Ever keen to connect with the developing culture of care and housing for older people I am invited to travel north of the city to visit Presbyterian Homes – or more precisely – Westminster Place in Spokie (an Indian word) in Evanston. My guide is Dr Celia Berdes who is the Director of Research and has very kindly organised a visit.
This will be my last visit to a centre for housing and care in America and will bring to a total of five my exposure to care for older people here. It is interesting to note that they have all been faith based organisations. When asked the question ‘What difference does it make having a Church basis for your work?’ – all of the people have been rather stuck for an answer. The concensus is that they do not have to make a profit. Having seen the accounts of one organisation they are a very long way from making a loss! I wonder how I would reply to such a question at Temple Balsall?
It is an early start and I join the commuter train into Chicago. The Metra train which is one of those great double decker trains. I always prefer to sit on the lower deck and by the window if possible. Even after only three weeks in the city I recognise faces and even chat to one lady who tells me that I am looking smart today. I have taken advantage of the still strong exchange rate to but a blue blazer. Reminds me of school without the badge and tie!
I cross the the city a couple of blocks to the Redline of the ‘El’ and head north. A group of school children are being unkind to one of their number and I consider intervening but decide they are all much bigger than me and I’d probably come off worse. A change at Howard Station gets me to Spokie in time for a cup of coffee and a blueberry muffin before I am picked up at 10am. Travelling on public transport takes time but I am glad of it. Space to think and wonder about this and that.
Celia picks me up and drives a couple of miles to the Campus. This is the third largest employer in Evanston (a northern suburb of Chicago) and its size and scope are impressive. Take a look at their web site to give you a sense of the work ( www.presbyterianhomes.org).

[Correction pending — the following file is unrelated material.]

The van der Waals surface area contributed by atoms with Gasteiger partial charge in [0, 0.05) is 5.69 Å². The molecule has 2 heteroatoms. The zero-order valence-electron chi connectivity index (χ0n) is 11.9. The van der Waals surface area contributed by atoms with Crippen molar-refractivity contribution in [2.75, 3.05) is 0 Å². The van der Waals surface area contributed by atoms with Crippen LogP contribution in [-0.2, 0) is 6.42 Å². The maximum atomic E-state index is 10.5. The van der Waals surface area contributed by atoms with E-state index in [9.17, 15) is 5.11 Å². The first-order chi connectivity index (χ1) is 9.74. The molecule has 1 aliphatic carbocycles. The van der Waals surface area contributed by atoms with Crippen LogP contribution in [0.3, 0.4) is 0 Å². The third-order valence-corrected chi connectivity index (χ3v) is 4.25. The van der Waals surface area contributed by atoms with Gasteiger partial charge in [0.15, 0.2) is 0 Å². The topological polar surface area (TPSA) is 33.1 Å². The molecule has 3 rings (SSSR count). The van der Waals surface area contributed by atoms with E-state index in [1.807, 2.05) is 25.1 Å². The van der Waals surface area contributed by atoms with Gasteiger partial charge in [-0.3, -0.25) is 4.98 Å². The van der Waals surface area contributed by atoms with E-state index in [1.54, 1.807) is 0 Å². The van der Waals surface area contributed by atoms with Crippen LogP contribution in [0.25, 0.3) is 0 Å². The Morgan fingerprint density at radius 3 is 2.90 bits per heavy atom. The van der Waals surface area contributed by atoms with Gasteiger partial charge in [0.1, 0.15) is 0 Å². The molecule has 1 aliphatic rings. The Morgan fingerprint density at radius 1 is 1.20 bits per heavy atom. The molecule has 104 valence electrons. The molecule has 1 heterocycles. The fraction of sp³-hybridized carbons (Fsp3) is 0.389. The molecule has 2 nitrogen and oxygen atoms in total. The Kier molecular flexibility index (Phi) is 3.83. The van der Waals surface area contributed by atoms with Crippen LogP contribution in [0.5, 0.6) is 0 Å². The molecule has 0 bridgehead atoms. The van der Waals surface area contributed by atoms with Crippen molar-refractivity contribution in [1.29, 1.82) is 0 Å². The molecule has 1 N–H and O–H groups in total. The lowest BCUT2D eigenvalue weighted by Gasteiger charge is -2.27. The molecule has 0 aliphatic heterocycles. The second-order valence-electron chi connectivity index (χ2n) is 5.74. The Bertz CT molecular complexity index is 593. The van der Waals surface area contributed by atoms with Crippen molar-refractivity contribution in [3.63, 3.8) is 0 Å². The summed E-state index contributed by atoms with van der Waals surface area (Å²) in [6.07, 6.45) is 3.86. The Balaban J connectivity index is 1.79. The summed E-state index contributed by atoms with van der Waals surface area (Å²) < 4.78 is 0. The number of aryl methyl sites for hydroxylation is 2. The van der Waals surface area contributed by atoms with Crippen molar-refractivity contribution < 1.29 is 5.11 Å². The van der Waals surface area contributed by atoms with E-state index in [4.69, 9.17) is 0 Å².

I express an interest to look at the physical facilities; the arrangements for pastoral care and to talk with the Director of Nursing about care planning. Built in 1920 and modernised during a number of periods especially in the 1960s and 1980s they complain of the difficulty of maintaining old buildings. I tell them of the age of ours and they roar with laughter! Celia clearly thinks that I am made of strong stuff because here the schedule:
10 15am Meet the Director of Pastoral Care – The Revd Dr Frank Bawldwin. He shows me the Chapel and explains something of his work. He has a team and suite of offices and has developed some interesting work in Field Education for theological students.
11 00 am Tour of the Activities facilities including the library; the music rooms; the craft rooms and the fitness suite with three swimming pools and a lot of older people running on the spot!
11 30 Ethics Committee. This is an interdisciplinary group including their resident doctor who meet monthly to discuss issues of concern. This month they are bothered by the number of very frail older people who refuse to give up driving. It is a fascinating discussion.
12 45 Meet with Linda Dotson the Administrator of Health Services for a tour of the two Dementia Units and the Nursing wings of the Campus. We discuss their Care Planning and she shares with me the paper work and the computer programme that is delivering this new approach to care. I am impressed with the quality of the exchange between carer and resident. It is funny seeing very old woman wearing basball caps.
1.45 Meet with Kavork Hagopiam the Director of Assisted Living (or Residential Care) and I am taken through their selection and assessment proceedures, When asked if I want anything I resist temptation (I have already walked 10 miles in the place!) and settle for a glass of water
2.30 Finish with a final opportuntity to reflect with Celia.
How could one possibly sum this up? It is a very impressive set up with over 600 residents and 500 staff. There is much to ponder as the train trundles back into the city. I make copious notes and questions. I am so thankful for those who give of their time so freely. And always good to meet people who are passionate about older people.
Now I know what I need in the shop!